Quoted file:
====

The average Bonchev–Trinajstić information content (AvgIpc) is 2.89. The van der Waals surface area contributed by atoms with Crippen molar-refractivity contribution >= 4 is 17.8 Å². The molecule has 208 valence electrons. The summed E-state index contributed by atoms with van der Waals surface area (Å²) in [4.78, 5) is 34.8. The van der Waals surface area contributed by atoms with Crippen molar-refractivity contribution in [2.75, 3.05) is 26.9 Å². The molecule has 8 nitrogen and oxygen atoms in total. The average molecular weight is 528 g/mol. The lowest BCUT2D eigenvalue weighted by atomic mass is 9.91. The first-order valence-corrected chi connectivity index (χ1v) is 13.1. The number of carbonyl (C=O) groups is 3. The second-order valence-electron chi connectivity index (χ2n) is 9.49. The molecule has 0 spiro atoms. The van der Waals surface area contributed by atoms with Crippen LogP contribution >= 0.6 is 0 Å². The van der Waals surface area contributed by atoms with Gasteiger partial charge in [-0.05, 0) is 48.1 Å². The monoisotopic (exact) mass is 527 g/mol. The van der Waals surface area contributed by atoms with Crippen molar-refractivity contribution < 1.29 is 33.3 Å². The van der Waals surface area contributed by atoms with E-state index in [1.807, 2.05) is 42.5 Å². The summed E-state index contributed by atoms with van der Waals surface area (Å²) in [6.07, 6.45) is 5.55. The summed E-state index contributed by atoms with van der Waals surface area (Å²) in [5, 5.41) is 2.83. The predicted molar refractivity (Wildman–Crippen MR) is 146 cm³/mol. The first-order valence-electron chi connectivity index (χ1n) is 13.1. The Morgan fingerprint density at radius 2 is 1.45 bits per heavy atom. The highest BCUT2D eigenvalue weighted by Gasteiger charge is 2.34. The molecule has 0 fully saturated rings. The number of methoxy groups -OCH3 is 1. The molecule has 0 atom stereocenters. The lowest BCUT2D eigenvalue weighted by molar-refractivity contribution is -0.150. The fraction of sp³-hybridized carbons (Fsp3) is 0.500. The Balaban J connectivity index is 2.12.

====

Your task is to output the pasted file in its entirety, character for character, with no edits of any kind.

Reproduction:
The average Bonchev–Trinajstić information content (AvgIpc) is 2.89. The van der Waals surface area contributed by atoms with Crippen molar-refractivity contribution >= 4 is 17.8 Å². The molecule has 208 valence electrons. The summed E-state index contributed by atoms with van der Waals surface area (Å²) in [4.78, 5) is 34.8. The van der Waals surface area contributed by atoms with Crippen molar-refractivity contribution in [2.75, 3.05) is 26.9 Å². The molecule has 8 nitrogen and oxygen atoms in total. The average molecular weight is 528 g/mol. The lowest BCUT2D eigenvalue weighted by atomic mass is 9.91. The first-order valence-corrected chi connectivity index (χ1v) is 13.1. The number of carbonyl (C=O) groups is 3. The second-order valence-electron chi connectivity index (χ2n) is 9.49. The molecule has 0 spiro atoms. The van der Waals surface area contributed by atoms with Crippen LogP contribution >= 0.6 is 0 Å². The van der Waals surface area contributed by atoms with Gasteiger partial charge in [-0.05, 0) is 48.1 Å². The monoisotopic (exact) mass is 527 g/mol. The van der Waals surface area contributed by atoms with Crippen molar-refractivity contribution < 1.29 is 33.3 Å². The van der Waals surface area contributed by atoms with E-state index in [1.807, 2.05) is 42.5 Å². The summed E-state index contributed by atoms with van der Waals surface area (Å²) in [6.07, 6.45) is 5.55. The summed E-state index contributed by atoms with van der Waals surface area (Å²) in [5, 5.41) is 2.83. The predicted molar refractivity (Wildman–Crippen MR) is 146 cm³/mol. The first-order valence-electron chi connectivity index (χ1n) is 13.1. The Morgan fingerprint density at radius 2 is 1.45 bits per heavy atom. The highest BCUT2D eigenvalue weighted by Gasteiger charge is 2.34. The molecule has 0 fully saturated rings. The number of methoxy groups -OCH3 is 1. The molecule has 0 atom stereocenters. The lowest BCUT2D eigenvalue weighted by molar-refractivity contribution is -0.150. The fraction of sp³-hybridized carbons (Fsp3) is 0.500. The Balaban J connectivity index is 2.12.